W. Va. Code § 51-1-10a by increasing the salary of the Justices of this
Court from $85,000 to $95,000, effective July 1, 1999. See 1999 W. Va. Acts ch. 8.
Petitioners rely upon this event in asserting that Speaker Kiss is constitutionally disqualified
from serving on this Court.
After Governor Underwood publicly announced the appointment of Speaker Kiss as a Justice of this Court, and prior to the filing of the petitions in this matter, a ceremony was scheduled for September 20, 1999 for the purpose of administering the oath of office. Once the issue that is the subject of this case was publicly raised, however, Speaker Kiss canceled the swearing-in ceremony.
On September 23, 1999, John F. Rist, III, in his capacity as a citizen and taxpayer of the State of West Virginia, filed the instant petition for writ of mandamus and/or prohibition. In his petition, Rist asserts that Speaker Kiss is ineligible to serve the unexpired term created by the resignation of Justice Workman, based upon Article VI, § 15 of the West
Virginia Constitution. Later, on September 29, 1999, a second petition was filed by Richard
A. Robb, and others, similarly asserting that Speaker Kiss is constitutionally disqualified
from serving as a Justice on this Court pursuant to Article VI, § 15. Petitioners request that
this Court issue an order directing Governor Underwood to appoint a constitutionally eligible
person to fill the unexpired term of Justice Workman.
After the filing of the petitions in this matter, this Court issued a rule to show cause and determined that, because the principal issue_the eligibility of Speaker Kiss to occupy the position of Supreme Court Justice_was identical in both proceedings, the two cases should be consolidated and resolved jointly.
STANDARD FOR MANDAMUS
Petitioners seek to invoke this Court's original jurisdictionSee footnote 2 2 by way of the extraordinary remedy of mandamus. Traditionally, we have confined mandamus to limited and truly exceptional circumstances. State ex rel. School Bldg. Auth. v. Marockie, 198 W. Va. 424, 432, 481 S.E.2d 730, 738 (1996) (citations omitted). Accord State ex rel.
Charleston Bldg. Comm'n v. Dial, 198 W. Va. 185, 191, 479 S.E.2d 695, 701 (1996). This
Court applies a now-familiar three-part test to determine whether mandamus relief is
A writ of mandamus will not issue unless three elements coexist_(1) a clear legal right in the petitioner to the relief sought; (2) a legal duty on the part of respondent to do the thing which the petitioner seeks to compel; and (3) the absence of another adequate remedy.
Syl. pt. 1, State ex rel. Billy Ray C. v. Skaff, 190 W. Va. 504, 438 S.E.2d 847 (1993).
In Syllabus point 3 of State ex rel. Brotherton v. Moore, 159 W. Va. 934, 230 S.E.2d 638 (1976), the Court held that [m]andamus lies to compel the governor to exercise his power of appointment under Section 9 of Article VII of the Constitution of West Virginia when the governor declines or fails to exercise his power for an unreasonable period of time. The Court in Moore noted that [w]hile mandamus cannot be used to compel the choice of a particular individual, it can be used to compel the exercise of the appointive power. 159 W. Va. at 941, 230 S.E.2d at 642. Rather than seeking the appointment of a particular individual, however, petitioners effectively request the Court to compel Governor Underwood to exercise his appointive responsibilities in conformance with the constitutional requirement set forth in Article VI, § 15. For the purposes of the instant case, there is no significant distinction to be drawn between an appointment that is unreasonably delayed, and an appointment that contravenes constitutional requirements. Consequently, in line with our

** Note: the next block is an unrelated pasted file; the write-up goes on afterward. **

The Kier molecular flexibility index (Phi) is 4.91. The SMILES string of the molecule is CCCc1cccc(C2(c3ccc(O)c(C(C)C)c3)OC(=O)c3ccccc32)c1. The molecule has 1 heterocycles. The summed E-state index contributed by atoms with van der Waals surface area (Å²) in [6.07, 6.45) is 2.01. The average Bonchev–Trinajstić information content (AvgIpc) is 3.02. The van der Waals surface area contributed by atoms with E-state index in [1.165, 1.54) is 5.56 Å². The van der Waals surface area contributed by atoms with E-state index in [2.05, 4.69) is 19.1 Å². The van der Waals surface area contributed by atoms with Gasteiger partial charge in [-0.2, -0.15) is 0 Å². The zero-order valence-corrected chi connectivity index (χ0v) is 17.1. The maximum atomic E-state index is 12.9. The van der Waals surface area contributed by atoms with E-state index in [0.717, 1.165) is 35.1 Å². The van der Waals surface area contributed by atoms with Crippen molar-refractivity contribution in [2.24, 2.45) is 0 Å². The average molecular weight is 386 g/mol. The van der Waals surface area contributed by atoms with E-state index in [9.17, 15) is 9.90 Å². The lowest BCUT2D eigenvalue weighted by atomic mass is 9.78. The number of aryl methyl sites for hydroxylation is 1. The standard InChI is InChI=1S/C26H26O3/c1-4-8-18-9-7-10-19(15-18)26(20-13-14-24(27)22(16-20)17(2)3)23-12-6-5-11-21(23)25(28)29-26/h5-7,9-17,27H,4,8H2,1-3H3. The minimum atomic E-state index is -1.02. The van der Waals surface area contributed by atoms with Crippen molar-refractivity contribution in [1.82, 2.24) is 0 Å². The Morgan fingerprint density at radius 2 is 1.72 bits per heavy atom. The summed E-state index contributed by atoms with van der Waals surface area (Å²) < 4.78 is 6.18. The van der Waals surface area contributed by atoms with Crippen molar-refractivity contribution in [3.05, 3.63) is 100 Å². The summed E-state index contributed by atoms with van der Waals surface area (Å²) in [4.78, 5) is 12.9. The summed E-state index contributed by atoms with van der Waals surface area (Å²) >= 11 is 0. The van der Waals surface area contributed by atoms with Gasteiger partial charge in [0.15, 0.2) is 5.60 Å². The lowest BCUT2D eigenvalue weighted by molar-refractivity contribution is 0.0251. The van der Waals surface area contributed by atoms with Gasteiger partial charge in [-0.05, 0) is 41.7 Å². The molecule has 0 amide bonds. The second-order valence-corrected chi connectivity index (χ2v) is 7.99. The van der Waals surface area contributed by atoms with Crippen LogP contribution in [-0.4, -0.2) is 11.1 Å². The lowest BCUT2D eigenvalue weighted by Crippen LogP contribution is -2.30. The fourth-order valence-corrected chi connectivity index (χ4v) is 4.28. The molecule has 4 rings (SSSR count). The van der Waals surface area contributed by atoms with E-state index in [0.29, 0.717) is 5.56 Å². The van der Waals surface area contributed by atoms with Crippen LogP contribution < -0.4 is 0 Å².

conclusion in Moore, mandamus will lie to resolve the question of whether a gubernatorial
appointee is constitutionally qualified to assume the office to which he or she has been
Although petitioner Robb seeks to invoke this Court's mandamus jurisdiction,
he nevertheless argues that we should apply the jurisprudential doctrine of ripeness to avoid
passing on the issue presented. Robb's ripeness argument appears to be grounded upon the
fact that Speaker Kiss purports to still be a member of the House of Delegates, and thus,
according to petitioner's argument,
the issue of eligibility has not matured into a controversy
suitable for our adjudication because the Governor's appointee has not assumed office.
We concur with petitioner Robb's underlying assumption that one may not
hold judicial and legislative offices at the same time. This is a fundamental tenet of the
separation of powers doctrine contained in our Constitution:
No person holding any other lucrative office or employment under this State, the United States, or any foreign government; no member of Congress; and no person who is sheriff, constable, or clerk of any court of record, shall be eligible to a seat in the legislature.
W. Va. Const. art. 6, § 13; see also W. Va. Const. art. V, § 1. Additionally, no Justice of this Court may hold any other office: No justice, judge or magistrate shall hold any other office, or accept any appointment or public trust, under this or any other government. W. Va. Const. art. 8, § 7.